"We wanted to go on vacation there," Sister Wright recalled. "As we planned the trip, I felt I should call the Chamber of Commerce. Randy had his own dental lab in Salt Lake City and was doing well. But in that phone call we found out they were looking for the manager of a crown and bridge lab. He was soon hired over the phone for the job."

The Wrights sold their home in 24 hours and set off on a new adventure. By moving to an area where the Church is still young, they've had a chance to help the Church grow on the island.

"We are in a growing stage here, but it is exciting to see members understand their callings and become more committed to the gospel," Brother Wright said. "We will grow more when members become even more committed to living the gospel. It's great to see people become really converted."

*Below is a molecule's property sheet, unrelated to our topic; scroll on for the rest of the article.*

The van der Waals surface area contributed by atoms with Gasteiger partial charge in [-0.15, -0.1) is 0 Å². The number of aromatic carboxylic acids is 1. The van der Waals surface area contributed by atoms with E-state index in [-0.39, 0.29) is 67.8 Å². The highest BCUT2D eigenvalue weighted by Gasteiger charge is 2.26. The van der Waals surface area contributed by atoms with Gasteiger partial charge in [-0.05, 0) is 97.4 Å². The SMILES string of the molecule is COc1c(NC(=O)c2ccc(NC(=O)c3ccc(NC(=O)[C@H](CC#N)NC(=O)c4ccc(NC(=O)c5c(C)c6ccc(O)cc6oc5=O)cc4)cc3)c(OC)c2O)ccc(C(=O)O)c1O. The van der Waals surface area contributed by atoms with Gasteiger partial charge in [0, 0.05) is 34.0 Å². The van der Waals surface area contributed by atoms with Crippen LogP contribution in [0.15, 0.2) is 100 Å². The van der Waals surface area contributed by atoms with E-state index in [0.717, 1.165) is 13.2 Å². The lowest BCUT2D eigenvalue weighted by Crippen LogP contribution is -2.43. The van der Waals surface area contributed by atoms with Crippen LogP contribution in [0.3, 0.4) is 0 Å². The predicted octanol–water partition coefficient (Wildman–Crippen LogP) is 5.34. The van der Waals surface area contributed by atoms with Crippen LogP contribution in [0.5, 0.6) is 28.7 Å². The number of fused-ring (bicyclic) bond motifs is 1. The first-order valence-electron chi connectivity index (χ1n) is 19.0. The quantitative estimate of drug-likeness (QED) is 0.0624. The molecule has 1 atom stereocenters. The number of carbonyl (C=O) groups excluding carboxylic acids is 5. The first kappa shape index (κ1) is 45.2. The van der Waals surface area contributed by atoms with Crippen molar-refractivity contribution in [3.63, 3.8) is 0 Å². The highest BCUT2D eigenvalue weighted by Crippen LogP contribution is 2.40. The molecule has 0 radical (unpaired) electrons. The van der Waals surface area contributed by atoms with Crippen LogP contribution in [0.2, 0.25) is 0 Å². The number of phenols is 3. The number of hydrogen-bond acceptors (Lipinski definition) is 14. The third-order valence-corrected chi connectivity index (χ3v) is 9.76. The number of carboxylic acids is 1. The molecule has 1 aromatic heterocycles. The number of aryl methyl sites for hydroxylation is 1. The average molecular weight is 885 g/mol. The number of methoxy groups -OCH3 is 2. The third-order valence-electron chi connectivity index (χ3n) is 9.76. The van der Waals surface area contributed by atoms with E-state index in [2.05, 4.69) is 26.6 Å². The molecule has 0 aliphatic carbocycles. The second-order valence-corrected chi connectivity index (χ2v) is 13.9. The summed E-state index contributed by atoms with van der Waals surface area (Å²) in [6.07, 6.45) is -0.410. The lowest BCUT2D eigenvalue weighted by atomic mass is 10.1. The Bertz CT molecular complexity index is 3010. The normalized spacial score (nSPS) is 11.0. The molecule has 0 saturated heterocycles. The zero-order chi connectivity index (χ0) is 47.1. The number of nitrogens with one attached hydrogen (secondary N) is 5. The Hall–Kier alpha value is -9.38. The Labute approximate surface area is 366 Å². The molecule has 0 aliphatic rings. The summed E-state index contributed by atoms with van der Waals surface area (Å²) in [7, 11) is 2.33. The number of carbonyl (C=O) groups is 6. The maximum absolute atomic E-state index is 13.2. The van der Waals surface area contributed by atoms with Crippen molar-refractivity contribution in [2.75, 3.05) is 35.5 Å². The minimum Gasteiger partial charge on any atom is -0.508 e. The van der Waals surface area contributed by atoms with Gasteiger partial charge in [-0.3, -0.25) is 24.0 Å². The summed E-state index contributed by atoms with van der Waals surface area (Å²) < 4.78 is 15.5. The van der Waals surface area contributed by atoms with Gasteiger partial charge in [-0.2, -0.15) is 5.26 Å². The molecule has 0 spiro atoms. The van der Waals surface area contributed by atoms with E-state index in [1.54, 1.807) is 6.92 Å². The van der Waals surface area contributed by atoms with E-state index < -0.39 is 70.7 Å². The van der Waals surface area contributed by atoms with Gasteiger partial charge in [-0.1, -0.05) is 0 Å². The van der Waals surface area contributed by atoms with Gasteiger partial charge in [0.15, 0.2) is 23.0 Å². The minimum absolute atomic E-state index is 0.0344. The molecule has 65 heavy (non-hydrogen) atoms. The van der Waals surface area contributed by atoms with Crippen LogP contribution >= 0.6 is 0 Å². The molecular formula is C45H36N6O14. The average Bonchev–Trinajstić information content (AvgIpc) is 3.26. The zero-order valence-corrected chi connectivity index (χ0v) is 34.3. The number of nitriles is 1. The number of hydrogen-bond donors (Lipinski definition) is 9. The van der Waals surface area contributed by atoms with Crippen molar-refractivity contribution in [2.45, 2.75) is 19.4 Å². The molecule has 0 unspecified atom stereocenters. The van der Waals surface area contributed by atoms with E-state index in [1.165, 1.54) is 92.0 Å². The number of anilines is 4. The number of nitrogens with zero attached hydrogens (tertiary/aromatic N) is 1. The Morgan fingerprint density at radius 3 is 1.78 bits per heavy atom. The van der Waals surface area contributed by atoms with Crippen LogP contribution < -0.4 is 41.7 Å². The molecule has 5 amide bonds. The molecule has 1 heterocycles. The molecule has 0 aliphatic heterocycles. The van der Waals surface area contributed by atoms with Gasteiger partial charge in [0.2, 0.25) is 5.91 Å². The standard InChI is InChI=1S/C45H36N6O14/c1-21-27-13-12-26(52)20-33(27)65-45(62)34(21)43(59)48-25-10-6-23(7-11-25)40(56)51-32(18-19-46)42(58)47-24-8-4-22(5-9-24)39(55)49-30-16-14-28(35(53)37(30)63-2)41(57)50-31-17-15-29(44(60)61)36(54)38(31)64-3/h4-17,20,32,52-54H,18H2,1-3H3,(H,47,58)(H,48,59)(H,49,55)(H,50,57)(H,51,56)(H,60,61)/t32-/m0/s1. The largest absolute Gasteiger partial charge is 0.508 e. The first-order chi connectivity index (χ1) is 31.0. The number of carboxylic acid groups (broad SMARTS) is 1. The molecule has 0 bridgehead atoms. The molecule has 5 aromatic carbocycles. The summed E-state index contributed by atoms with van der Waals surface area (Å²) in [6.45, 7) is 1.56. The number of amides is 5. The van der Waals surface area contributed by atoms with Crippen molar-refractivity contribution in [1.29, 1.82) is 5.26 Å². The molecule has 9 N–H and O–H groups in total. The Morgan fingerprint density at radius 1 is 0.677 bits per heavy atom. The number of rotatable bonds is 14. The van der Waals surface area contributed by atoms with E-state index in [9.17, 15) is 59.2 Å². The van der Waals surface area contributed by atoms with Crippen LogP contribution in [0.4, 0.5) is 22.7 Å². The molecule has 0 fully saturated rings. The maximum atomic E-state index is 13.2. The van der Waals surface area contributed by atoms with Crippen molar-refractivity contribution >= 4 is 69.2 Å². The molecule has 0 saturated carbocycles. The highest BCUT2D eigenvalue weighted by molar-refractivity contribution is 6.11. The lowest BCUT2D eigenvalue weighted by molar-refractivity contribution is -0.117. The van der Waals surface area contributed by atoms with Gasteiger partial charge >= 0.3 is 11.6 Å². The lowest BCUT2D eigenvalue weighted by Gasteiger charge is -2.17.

Sister Wright noted that women in the area are gaining interest in the Church by attending Relief Society functions. About 20 percent of those attending homemaking meetings, for example, are non-members.

"We try to get non-members involved as much as we can so they have a greater understanding of LDS beliefs."

Missionary work on the island can be difficult, Brother Waugh noted, because traditions are deep among the local residents. "People who live here are friendly, but to get them to change - having been brought up generation after generation in one religion - is hard. Most people believe in God, but they do have their own beliefs and own churches. Missionary work is a slow process."

Brother Wright added: "It is very much like the early Church here. A lot of members bring traditions with them and it takes awhile to be acclimated to being LDS.